Probability distribution comparison

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I am trying to compare two probability distributions. I tried the chi-square test, but that requires binned data, and all I have is probability. It seems to work if I ignore the rules about degrees of freedom and just use df=1, but I doubt this is statistically valid. I tried to 'unnormalize' my probability to approximate bins but that is also not working. Are there any tests meant to compare normalized probability functions?
 

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EnumaElish
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What is the goal that you are trying to accomplish?
 
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I am doing biased molecular dynamics simulations. Since the method for unbiasing the data gives a probability curve, that is what I have to compare rather than binned data. I am trying to show statistically that the probability curve from a new method looks like the probability curve from the older, more computationally expensive method. Visual comparison supports this hypothesis, but I would like to have some mathematical way of showing this so that I can make a plot of simulation time versus some measure of similarity to the expected probability. I can do this using relative (but wrong) chi square values, but I would rather have something which I can justify mathematically.
 
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EnumaElish
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You could divide each distribution's domain into "bins" (frequency ranges) and use the test that way. A number of non-parametric tests can also be used, e.g. the runs test. See this thread.

P.S. From that earlier thread:
Originally posted by EnumaElish
There are several non-parametric tests for assessing whether 2 samples are from the same distribution. For example, the "runs" test. Suppose the two samples are [itex]u_1<...<u_n[/itex] and [itex]v_1<...<v_n[/itex]. Suppose you "mix" the samples. If the resulting mix looks something like [itex]u_1< v_1 < u_2 < u_3 < u_4 < v_2 < v_3 <[/itex] ... [itex] < u_{n-1} < v_{n-1} < v_n < u_n[/itex] then the chances that they are from the same distribution is greater than if they looked like [itex]u_1<...<u_n<v_1<...<v_n[/itex]. The latter example has a smaller number of runs (only two: first all u's then all v's) than the former (at least seven runs: one u, one v, u's, v's, ..., u's, v's, one u). This and similar tests are usually described in standard probability textbooks like Mood, Graybill and Boes.
 
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Perhaps I should clarify, I have a series of 160 points along my reaction coordinate and a probability value for each. I tried to, in essence, reverse the normalization to create an approximation of binned data, but the probability curve was produced from over 500,000 data points. When I run the chi square test on unnormalized bins, the result is a value in the tens of thousands, which with 159 degrees of freedom gives a probabilty that the bins are equal to the expected of about 0 for a distribution which actually looks quite like the expected. I know chi square is sensitve to the binning of data, but because of the way the unbiasing method works, I cannot get a very large number of bins. Is there any test that is specific to comparing probabilities, or is there some way to use chi square on probabilities without unnormalizing?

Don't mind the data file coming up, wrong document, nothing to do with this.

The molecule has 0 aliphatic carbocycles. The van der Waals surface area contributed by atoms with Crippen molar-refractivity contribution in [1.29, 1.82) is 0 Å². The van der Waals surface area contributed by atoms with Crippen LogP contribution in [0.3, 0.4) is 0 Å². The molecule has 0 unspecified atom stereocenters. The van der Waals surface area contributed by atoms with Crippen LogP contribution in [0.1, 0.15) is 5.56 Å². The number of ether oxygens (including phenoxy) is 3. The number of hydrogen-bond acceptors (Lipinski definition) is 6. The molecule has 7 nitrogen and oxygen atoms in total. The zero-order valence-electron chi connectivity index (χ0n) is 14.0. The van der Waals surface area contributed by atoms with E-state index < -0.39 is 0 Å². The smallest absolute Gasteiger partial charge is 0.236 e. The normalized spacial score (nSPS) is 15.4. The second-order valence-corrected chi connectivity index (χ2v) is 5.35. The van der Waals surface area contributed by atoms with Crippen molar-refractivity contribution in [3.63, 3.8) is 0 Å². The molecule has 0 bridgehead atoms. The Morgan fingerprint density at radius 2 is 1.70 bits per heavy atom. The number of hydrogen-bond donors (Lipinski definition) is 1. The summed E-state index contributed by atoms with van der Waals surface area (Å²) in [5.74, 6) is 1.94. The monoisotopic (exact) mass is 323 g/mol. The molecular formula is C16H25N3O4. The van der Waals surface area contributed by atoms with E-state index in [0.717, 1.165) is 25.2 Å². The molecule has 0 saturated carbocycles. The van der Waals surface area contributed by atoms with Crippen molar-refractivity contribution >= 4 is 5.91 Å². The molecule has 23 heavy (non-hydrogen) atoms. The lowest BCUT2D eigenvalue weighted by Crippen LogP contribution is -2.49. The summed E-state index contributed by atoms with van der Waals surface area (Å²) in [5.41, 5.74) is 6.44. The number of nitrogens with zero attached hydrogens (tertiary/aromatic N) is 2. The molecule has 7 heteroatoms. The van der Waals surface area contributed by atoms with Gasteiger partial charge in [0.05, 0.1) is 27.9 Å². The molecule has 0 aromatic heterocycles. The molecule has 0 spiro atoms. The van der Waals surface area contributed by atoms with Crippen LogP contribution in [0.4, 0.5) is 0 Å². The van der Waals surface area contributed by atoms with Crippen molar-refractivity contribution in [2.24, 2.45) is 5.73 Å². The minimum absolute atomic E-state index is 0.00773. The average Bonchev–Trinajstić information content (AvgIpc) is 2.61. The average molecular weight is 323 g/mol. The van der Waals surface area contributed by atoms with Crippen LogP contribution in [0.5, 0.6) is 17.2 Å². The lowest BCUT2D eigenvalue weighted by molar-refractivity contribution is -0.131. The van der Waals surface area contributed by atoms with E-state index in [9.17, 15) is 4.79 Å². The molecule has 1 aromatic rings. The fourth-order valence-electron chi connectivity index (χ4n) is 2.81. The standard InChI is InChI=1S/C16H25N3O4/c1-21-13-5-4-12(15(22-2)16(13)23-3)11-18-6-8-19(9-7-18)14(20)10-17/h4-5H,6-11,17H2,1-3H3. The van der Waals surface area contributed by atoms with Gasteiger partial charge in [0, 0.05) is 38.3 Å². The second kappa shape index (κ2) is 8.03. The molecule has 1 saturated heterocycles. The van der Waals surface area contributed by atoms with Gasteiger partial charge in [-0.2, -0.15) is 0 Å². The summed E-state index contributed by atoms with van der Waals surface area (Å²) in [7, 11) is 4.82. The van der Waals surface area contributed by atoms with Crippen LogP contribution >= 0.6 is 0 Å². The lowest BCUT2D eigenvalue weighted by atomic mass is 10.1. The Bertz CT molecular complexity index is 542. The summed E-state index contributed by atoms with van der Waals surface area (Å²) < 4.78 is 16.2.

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EnumaElish
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Am I right to think that you have two "continuous" distributions that you have simulated, and you'd like to prove that they are identical?
 
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yes, or more specifically I would like to show how close to identical they are
 
  • #8
EnumaElish
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Ideas:

1. You could make two variables X(t) = value of the "true" disrtibution (expensive simulation) at point t and Y(t) = value of the alternative dist. (practical simulation) at point t. Then run the regression Y(t) = a + b X(t) for as many t's as you can (or like), then show that the joint hypothesis "(a = 0) AND (b = 1)" is highly statistically significant.

2. Plot X(t) and Y(t) on the same graph. Select a lower bound T0 and an upper bound T1. Let's assume X(T0) = Y(T0) and X(T1) = Y(T1), i.e. both T0 and T1 are crossing points. Divide the interval [T0,T1] into arbitrary subintervals {s(1),...,s(N)}. Define string variable z(i) = "x" if the integral of X(t) - Y(t) > 0 over subinterval s(i); z(i) = "y" otherwise. You'll end up with a string like xxxyyyxyxyx... whose length = N. Now apply the RUNS TEST that I described above.

I may post again if I can think of anything else.
 
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thank you :smile:
 
  • #10
EnumaElish
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N.B. The "runs test" addresses the directionality of the error e(t) = X(t) - Y(t); the regression addresses the magnitude of the errors. Technically, the regression minimizes the sum of e(t)2 = sum of [X(t) - Y(t)]2 over all t in the sample. Ideally one should apply both techniques to cover the directionality as well as the magnitude of the errors.
 
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